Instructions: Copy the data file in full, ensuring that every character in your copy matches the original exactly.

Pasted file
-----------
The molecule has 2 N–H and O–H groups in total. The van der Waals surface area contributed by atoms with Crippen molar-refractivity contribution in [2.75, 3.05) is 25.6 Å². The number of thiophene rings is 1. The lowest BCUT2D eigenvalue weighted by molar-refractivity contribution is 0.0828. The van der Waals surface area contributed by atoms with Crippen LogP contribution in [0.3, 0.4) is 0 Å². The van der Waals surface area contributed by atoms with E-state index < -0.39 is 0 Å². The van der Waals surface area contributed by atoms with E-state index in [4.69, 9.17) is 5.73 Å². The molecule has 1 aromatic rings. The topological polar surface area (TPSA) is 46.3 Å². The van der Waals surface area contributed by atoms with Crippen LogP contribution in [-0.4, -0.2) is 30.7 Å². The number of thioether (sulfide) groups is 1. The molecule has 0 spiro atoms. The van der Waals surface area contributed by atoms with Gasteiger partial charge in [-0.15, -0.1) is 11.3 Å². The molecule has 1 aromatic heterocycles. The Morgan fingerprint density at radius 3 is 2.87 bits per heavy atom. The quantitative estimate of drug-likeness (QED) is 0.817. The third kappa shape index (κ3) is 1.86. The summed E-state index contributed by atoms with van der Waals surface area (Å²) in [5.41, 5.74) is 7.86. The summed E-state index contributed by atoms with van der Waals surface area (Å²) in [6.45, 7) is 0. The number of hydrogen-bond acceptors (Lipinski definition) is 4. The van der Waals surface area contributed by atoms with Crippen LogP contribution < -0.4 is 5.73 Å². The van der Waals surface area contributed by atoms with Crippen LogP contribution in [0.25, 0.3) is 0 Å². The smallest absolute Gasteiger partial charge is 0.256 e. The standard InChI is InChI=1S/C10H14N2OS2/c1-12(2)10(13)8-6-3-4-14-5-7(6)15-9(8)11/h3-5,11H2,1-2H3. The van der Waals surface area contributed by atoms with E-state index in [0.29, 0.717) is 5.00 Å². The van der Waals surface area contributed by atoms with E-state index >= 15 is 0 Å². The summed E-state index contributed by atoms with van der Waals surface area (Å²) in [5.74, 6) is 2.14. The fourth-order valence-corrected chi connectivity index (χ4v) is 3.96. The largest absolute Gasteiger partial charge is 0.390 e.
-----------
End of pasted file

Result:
The molecule has 2 N–H and O–H groups in total. The van der Waals surface area contributed by atoms with Crippen molar-refractivity contribution in [2.75, 3.05) is 25.6 Å². The number of thiophene rings is 1. The lowest BCUT2D eigenvalue weighted by molar-refractivity contribution is 0.0828. The van der Waals surface area contributed by atoms with Crippen LogP contribution in [0.3, 0.4) is 0 Å². The van der Waals surface area contributed by atoms with E-state index < -0.39 is 0 Å². The van der Waals surface area contributed by atoms with E-state index in [4.69, 9.17) is 5.73 Å². The molecule has 1 aromatic rings. The topological polar surface area (TPSA) is 46.3 Å². The van der Waals surface area contributed by atoms with Crippen LogP contribution in [-0.4, -0.2) is 30.7 Å². The number of thioether (sulfide) groups is 1. The molecule has 0 spiro atoms. The van der Waals surface area contributed by atoms with Gasteiger partial charge in [-0.15, -0.1) is 11.3 Å². The molecule has 1 aromatic heterocycles. The Morgan fingerprint density at radius 3 is 2.87 bits per heavy atom. The quantitative estimate of drug-likeness (QED) is 0.817. The third kappa shape index (κ3) is 1.86. The summed E-state index contributed by atoms with van der Waals surface area (Å²) in [5.41, 5.74) is 7.86. The summed E-state index contributed by atoms with van der Waals surface area (Å²) in [6.45, 7) is 0. The number of hydrogen-bond acceptors (Lipinski definition) is 4. The van der Waals surface area contributed by atoms with Crippen LogP contribution < -0.4 is 5.73 Å². The van der Waals surface area contributed by atoms with Crippen LogP contribution in [0.25, 0.3) is 0 Å². The smallest absolute Gasteiger partial charge is 0.256 e. The standard InChI is InChI=1S/C10H14N2OS2/c1-12(2)10(13)8-6-3-4-14-5-7(6)15-9(8)11/h3-5,11H2,1-2H3. The van der Waals surface area contributed by atoms with E-state index in [0.29, 0.717) is 5.00 Å². The van der Waals surface area contributed by atoms with E-state index >= 15 is 0 Å². The summed E-state index contributed by atoms with van der Waals surface area (Å²) in [5.74, 6) is 2.14. The fourth-order valence-corrected chi connectivity index (χ4v) is 3.96. The largest absolute Gasteiger partial charge is 0.390 e.